In the first portion of this multi-blog look at software metering, I discussed how to create a software metering rule, observe on the client both the storage and processing of said rule, and finally discussed the server side summarization and how to manually initiate this summarization. With the metering data collected and summarized it is now ready for use. Natively, without introducing new objects into the Configuration Manager environment, this data can be reported on using the Configuration Manager reports. While it is pretty rad to be able to determine who is using a product, or potentially more interesting who is not using a particular product, it is in my opinion even more rad to be able to automate actions based on this data. In this, the second post in this series, I will look at some of the native reporting, and then create a series of collections based on the metering data. These collections can ultimately be used for automation purposes, such as software removal.
While the ability to automate the removal of this unused and potentially expensive software is very helpful and can contribute to cost savings and potential licensing saturation issues, ultimately my goal with this series of posts is to expand on simple software removal, looping in some cool workflow such as email notification, and an opportunity for the user to opt out of the software removal. I will soon be posting part 3 to this blog series in which I will dig into some sample Orchestrator Runbooks that provide this advanced software removal workflow.
In case you’ve landed on this page without seeing the other posts, I am including links to both part 1 and part 3 of this series.
- Software Metering Deep Dive and Automation Part 1: Use It Or Lose It – The Basics
- (Coming Soon) – Software Metering Deep Dive and Automation Part 3: Use It Or Lose It – Orchestrator Integration
Lets set the stage a bit for the remainder of this blog series. Let’s assume that I am an application deployment engineer responsible for not only the deployment of applications, but also the tracking of software licenses. The organization that I support has a line of business application that should only be installed on computers on which it is actively used. If any machine is detected with this software, and it has also been detected that the software has not been used in 30 days, the software should be removed from the system. For examples sake lets call this software Runbook Commander 2.0. In Part 1 of this series I demonstrated the creation of the software metering rule for Runbook Commander (RBCommander.exe).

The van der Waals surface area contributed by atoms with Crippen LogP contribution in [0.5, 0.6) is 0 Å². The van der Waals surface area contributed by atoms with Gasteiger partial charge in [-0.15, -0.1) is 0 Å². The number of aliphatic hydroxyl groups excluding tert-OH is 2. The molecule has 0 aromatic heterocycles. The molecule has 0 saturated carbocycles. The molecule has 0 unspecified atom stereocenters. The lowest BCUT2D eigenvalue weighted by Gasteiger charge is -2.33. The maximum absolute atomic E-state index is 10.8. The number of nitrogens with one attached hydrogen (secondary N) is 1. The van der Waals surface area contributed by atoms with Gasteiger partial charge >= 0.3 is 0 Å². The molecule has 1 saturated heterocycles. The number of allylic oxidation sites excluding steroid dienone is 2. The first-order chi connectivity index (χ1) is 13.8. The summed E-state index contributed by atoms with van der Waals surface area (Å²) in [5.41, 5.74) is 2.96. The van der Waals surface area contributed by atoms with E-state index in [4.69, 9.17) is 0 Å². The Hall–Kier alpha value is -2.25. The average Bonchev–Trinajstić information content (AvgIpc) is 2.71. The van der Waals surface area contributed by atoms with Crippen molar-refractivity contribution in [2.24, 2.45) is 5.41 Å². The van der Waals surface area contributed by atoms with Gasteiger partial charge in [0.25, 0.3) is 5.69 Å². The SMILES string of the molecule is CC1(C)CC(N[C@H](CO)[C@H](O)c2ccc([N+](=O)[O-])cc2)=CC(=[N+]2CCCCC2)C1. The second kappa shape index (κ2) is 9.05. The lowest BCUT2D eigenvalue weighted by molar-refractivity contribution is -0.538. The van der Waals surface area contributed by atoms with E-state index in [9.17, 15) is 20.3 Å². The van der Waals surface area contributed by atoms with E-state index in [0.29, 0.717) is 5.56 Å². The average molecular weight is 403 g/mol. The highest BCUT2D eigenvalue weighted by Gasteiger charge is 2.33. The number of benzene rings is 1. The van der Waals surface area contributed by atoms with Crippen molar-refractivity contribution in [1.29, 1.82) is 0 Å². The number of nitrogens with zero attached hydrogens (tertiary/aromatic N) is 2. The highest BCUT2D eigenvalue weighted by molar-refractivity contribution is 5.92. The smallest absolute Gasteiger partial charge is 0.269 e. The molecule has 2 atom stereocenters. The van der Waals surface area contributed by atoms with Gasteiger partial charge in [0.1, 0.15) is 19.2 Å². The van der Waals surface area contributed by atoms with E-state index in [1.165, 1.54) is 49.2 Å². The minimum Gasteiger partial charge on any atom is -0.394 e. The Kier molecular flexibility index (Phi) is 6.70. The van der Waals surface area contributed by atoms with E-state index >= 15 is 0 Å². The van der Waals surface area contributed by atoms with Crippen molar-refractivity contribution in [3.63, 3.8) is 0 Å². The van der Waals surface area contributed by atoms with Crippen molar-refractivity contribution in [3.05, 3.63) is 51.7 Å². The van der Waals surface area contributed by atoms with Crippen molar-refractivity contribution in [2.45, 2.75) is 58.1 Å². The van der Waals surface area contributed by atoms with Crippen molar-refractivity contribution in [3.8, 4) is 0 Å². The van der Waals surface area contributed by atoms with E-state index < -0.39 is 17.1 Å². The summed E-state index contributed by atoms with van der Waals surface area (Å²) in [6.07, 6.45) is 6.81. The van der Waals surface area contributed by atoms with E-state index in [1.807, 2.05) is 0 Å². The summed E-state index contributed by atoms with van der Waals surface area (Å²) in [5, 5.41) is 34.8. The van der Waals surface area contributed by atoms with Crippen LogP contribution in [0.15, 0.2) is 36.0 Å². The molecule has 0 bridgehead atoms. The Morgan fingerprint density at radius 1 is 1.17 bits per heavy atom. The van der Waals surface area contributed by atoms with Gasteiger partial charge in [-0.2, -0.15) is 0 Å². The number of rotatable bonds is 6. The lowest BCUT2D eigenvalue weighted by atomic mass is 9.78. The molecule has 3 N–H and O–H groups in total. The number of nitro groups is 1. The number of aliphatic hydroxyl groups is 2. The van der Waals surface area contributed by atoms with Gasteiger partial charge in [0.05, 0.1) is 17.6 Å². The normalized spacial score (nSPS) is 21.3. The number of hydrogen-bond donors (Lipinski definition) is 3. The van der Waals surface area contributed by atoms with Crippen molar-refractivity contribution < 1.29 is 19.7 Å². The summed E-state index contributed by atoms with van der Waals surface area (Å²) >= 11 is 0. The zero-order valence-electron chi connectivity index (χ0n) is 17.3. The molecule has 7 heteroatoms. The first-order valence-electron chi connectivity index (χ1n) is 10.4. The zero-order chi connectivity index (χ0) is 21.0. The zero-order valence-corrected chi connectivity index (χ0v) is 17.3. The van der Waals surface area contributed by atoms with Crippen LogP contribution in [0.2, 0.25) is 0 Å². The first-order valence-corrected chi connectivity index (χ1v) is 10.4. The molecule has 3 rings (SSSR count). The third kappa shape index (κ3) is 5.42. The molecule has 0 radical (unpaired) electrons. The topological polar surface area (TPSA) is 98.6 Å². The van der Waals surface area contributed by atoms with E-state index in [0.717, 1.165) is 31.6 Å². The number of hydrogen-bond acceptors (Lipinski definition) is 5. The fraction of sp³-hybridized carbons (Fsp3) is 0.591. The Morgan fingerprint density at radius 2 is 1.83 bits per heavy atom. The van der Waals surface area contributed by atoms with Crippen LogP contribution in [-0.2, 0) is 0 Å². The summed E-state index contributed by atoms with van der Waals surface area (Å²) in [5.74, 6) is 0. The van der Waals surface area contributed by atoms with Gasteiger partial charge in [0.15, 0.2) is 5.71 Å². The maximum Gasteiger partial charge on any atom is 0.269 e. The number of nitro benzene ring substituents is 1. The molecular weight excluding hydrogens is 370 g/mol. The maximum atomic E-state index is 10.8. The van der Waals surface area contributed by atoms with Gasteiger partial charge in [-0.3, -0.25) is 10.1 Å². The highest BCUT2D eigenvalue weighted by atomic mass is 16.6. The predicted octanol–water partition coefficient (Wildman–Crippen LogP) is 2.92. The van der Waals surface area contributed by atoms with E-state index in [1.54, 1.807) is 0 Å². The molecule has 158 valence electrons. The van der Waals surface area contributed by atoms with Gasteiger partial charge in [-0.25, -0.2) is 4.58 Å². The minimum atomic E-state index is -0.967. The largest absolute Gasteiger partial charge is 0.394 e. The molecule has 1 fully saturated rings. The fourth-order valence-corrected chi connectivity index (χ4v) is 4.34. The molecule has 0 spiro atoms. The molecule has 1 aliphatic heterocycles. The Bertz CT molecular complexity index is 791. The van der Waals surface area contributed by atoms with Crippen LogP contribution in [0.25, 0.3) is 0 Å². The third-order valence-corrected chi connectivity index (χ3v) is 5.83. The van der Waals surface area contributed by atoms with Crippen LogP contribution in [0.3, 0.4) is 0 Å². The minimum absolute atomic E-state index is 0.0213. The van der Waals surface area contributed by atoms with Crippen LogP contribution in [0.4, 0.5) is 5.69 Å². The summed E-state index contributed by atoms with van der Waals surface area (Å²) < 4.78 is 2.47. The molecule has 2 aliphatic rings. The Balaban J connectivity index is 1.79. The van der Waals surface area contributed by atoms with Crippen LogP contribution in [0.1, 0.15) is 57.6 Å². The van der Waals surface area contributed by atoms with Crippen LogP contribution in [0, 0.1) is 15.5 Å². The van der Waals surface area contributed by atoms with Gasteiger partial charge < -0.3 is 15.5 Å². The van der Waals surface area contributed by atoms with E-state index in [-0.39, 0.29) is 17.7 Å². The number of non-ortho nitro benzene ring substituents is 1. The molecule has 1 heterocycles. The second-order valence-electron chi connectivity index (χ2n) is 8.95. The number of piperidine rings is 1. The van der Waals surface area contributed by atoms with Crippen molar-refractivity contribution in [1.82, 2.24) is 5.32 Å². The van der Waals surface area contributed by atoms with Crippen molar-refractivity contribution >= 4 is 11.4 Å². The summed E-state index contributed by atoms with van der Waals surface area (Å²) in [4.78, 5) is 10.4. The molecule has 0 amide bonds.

Before digging into any collection creation, I am going to check out some of the metering data for Runbook Commander 2.0 using the default 2012 Configuration Manager reports. I will first be looking at “Install base for all metered software programs” in order to understand how many computers in my organization have the software installed. As we can see in the screen shot, there are four machines in my lab environment with the Runbook Commander software.
Next I want to understand which machines have the software, but have not used it in the most recent summarized month. For this I will execute the ‘Computers that have a metered program installed but have not run the program since a specified date‘ report. From this report we see that my lab contains two computers that have not recently executed Runbook Commander 2.0.
From this data, I can expect that if I were to create a collection of all system with Runbook Commander 2.0 that have not run the software in 30 days, that this collection would contain these two computers. I can then target a Runbook Commander uninstallation package or application at this collection. As additional machines are detected as having the software however having not used it in 30 days, they will also land in this collection, and the software will be removed – absolutely fabulous.